Now I did not just walk into his office and demand to be paid more. I had performed market research by plugging my experience, education, and geographic location into several of the online salary websites. By doing so I was able to visually show him the discrepancy in a presentation I created.
Companies are not going to pay you more based off tenure alone. Showing the value you create for the group/company is paramount in asking for a raise.
Two months after I turned down the job offer I went into my bosses office for my annual review. After our discussion a few months earlier I was fairly confident he would confirm my promotion! That is not what happened. He informed me that I would not be receiving a promotion at that time.
Aw man, but I just turned down a great job offer! It was not all doom and gloom, he stated that he wanted to get me an off cycle promotion. These are promotions that occur at a time other than the yearly review cycle. I had heard of a couple of people getting these but they are rare.
One thing I did know about off cycle promotions was they could come with a higher percentage raise than those given at the typical time. The budgets for the standard review cycle get spread out to all the manager’s employees, so to give one person a bigger bump meant giving less to another.
This was promising, so I decided to continue doing good work and see how it would play out. I ended up with a raise of around 3% after the review.
Over the next six months I periodically asked my boss the status of the promotion. To his credit he was good with keeping me up to date on where we stood in the process.
One day close to the six month mark I asked him if there was an update and he asked if he could meet with me. Uh oh, what now? He met me in my office and told me the promotion was approved! Great news, but how much of a raise did it come with? Turns out I ended up with a 15% raise!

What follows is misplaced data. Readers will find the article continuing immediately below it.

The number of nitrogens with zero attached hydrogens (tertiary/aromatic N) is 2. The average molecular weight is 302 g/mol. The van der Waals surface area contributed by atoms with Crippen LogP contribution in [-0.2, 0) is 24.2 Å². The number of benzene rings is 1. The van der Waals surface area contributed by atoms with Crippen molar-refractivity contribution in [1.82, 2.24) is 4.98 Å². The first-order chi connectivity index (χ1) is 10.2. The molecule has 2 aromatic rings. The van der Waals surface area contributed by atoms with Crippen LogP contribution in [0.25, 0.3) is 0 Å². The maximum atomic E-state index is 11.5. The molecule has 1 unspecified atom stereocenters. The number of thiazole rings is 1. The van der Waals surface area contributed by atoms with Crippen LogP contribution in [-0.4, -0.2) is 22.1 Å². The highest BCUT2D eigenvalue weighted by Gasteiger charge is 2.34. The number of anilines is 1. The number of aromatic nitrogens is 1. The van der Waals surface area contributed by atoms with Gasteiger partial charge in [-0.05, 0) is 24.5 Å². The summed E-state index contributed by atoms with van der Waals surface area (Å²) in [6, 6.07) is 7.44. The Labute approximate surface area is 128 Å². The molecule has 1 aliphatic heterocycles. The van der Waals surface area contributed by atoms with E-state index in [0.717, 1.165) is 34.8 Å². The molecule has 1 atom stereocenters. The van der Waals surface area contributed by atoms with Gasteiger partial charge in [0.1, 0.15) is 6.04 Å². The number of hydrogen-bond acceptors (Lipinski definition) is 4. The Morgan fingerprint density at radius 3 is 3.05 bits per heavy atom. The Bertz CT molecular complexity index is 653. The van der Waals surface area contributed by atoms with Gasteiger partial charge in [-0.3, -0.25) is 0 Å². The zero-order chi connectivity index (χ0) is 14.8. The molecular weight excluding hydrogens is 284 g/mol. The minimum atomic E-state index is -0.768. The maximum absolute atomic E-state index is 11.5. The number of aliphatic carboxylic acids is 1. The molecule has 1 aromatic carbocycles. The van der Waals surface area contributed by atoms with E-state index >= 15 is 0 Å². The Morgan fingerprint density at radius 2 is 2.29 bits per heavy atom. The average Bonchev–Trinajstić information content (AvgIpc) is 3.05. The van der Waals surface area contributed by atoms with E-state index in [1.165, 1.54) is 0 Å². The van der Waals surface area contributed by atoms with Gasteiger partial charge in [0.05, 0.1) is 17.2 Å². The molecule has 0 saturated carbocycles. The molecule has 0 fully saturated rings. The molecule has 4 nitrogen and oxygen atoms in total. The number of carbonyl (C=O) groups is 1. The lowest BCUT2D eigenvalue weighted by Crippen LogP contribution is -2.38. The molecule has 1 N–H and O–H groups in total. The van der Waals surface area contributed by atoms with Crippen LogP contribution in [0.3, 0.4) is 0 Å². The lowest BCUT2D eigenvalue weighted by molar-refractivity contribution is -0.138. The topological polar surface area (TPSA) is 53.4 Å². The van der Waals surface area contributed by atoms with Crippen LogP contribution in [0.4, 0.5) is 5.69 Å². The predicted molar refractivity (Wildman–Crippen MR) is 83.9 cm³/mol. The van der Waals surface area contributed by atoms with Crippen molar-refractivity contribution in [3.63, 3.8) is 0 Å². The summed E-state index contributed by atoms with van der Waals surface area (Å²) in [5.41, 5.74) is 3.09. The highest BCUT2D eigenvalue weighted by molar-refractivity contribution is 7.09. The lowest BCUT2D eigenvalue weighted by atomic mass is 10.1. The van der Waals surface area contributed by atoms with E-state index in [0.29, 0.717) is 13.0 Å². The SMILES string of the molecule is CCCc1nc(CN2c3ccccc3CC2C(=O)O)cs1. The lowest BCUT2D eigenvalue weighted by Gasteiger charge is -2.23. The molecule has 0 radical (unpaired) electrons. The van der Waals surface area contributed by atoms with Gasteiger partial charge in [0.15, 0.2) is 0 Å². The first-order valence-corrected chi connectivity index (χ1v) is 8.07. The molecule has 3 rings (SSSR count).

This was probably 5% higher than a typical promotion raise given on the yearly review cycle. So about eight months after turning down the job offer, I had increased my pay a little more than 20%. Not too bad and I still had another raise coming in six more months.
The company realized I was still below where I should be so I ended up getting a 5% raise at the next review cycle. So in 366 days my pay increased a little more than 26% from where I started. Not bad for a single year (and a day).
My base salary is still lower than my market rate, but I continue to enjoy the work I am doing and the path to another promotion in the future. I can guarantee you I will not be waiting around for that to happen though. Pushing for the competencies and tasks needed for the next promotion is in the works already.
One thing I did not try was bringing in a competing offer. The offer I received was contingent, so it would have been a large gamble to use that to get a raise with my current company. I could have waited until the offer was firm, but once I made the decision I was not going to take the job I did not see the point. I have always felt if you receive another offer you like, you should take it.
Nothing against people who have used this technique to get an instant raise. Everyone needs to do what is right for them and their family. In fact I have read that some professions expect you to bring in a competing offer to receive a decent raise.
I was aware of others that were doing this while I was going through the process. Some stayed, and some left anyway.
This process was definitely a learning experience. If there was one main lesson I learned, it is how important being proactive in managing your career is. You have to be your own advocate throughout your career to get what you want out of it.
I would also advise young engineers to identify a mentor who is in a position they want to be in. A good mentor can provide sound career advice to help guide your career path.
Oh I forgot to mention, a year after I turned down the job offer the same company contacted me about an opening they had. I was worried I burned a bridge, but that was not the case! I was not interested in the position they had open but it would have been interesting to see what they would have offered this time around.
Readers: What techniques have you used to increase your pay without switching companies? Have you found yourself stagnating at times in your career? Any advice for how to be a better advocate for yourself?